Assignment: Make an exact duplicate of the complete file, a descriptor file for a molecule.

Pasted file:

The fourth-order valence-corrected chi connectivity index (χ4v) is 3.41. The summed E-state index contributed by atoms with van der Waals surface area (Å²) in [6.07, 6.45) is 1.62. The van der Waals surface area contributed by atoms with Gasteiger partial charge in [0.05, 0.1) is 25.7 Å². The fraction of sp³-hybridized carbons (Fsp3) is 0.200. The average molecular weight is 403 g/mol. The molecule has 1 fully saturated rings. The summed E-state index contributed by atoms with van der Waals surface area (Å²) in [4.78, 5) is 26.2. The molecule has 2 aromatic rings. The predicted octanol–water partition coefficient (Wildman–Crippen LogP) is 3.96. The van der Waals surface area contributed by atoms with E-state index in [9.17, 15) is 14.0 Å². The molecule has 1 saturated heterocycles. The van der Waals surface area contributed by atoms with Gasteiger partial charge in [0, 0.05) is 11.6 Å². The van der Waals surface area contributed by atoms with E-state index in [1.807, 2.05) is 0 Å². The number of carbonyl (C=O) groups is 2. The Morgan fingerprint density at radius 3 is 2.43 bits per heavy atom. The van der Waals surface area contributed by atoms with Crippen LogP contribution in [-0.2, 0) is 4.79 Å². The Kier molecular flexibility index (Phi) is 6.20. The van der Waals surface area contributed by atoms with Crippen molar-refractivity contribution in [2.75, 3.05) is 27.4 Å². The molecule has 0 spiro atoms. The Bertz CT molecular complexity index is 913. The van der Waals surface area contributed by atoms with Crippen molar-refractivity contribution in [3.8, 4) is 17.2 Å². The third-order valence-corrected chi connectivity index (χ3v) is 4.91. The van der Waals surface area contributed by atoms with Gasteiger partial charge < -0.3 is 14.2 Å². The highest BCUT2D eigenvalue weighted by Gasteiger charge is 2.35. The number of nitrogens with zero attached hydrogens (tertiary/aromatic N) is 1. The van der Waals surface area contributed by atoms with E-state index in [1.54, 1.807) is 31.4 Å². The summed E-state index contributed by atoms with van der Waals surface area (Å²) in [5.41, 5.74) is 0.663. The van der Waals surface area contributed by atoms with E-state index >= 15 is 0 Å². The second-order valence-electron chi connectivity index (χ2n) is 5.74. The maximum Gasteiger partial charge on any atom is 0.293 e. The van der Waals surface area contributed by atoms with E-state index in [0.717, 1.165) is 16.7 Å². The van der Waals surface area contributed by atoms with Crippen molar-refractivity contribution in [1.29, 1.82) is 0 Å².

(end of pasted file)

The fourth-order valence-corrected chi connectivity index (χ4v) is 3.41. The summed E-state index contributed by atoms with van der Waals surface area (Å²) in [6.07, 6.45) is 1.62. The van der Waals surface area contributed by atoms with Gasteiger partial charge in [0.05, 0.1) is 25.7 Å². The fraction of sp³-hybridized carbons (Fsp3) is 0.200. The average molecular weight is 403 g/mol. The molecule has 1 fully saturated rings. The summed E-state index contributed by atoms with van der Waals surface area (Å²) in [4.78, 5) is 26.2. The molecule has 2 aromatic rings. The predicted octanol–water partition coefficient (Wildman–Crippen LogP) is 3.96. The van der Waals surface area contributed by atoms with E-state index in [9.17, 15) is 14.0 Å². The molecule has 1 saturated heterocycles. The van der Waals surface area contributed by atoms with Gasteiger partial charge in [0, 0.05) is 11.6 Å². The van der Waals surface area contributed by atoms with E-state index in [1.807, 2.05) is 0 Å². The number of carbonyl (C=O) groups is 2. The Morgan fingerprint density at radius 3 is 2.43 bits per heavy atom. The van der Waals surface area contributed by atoms with Crippen LogP contribution in [-0.2, 0) is 4.79 Å². The Kier molecular flexibility index (Phi) is 6.20. The van der Waals surface area contributed by atoms with Crippen molar-refractivity contribution in [2.75, 3.05) is 27.4 Å². The molecule has 0 spiro atoms. The Bertz CT molecular complexity index is 913. The van der Waals surface area contributed by atoms with Crippen molar-refractivity contribution in [3.8, 4) is 17.2 Å². The third-order valence-corrected chi connectivity index (χ3v) is 4.91. The van der Waals surface area contributed by atoms with Gasteiger partial charge < -0.3 is 14.2 Å². The highest BCUT2D eigenvalue weighted by Gasteiger charge is 2.35. The number of nitrogens with zero attached hydrogens (tertiary/aromatic N) is 1. The van der Waals surface area contributed by atoms with E-state index in [1.54, 1.807) is 31.4 Å². The summed E-state index contributed by atoms with van der Waals surface area (Å²) in [5.41, 5.74) is 0.663. The van der Waals surface area contributed by atoms with E-state index >= 15 is 0 Å². The second-order valence-electron chi connectivity index (χ2n) is 5.74. The maximum Gasteiger partial charge on any atom is 0.293 e. The van der Waals surface area contributed by atoms with E-state index in [0.717, 1.165) is 16.7 Å². The van der Waals surface area contributed by atoms with Crippen molar-refractivity contribution in [1.29, 1.82) is 0 Å².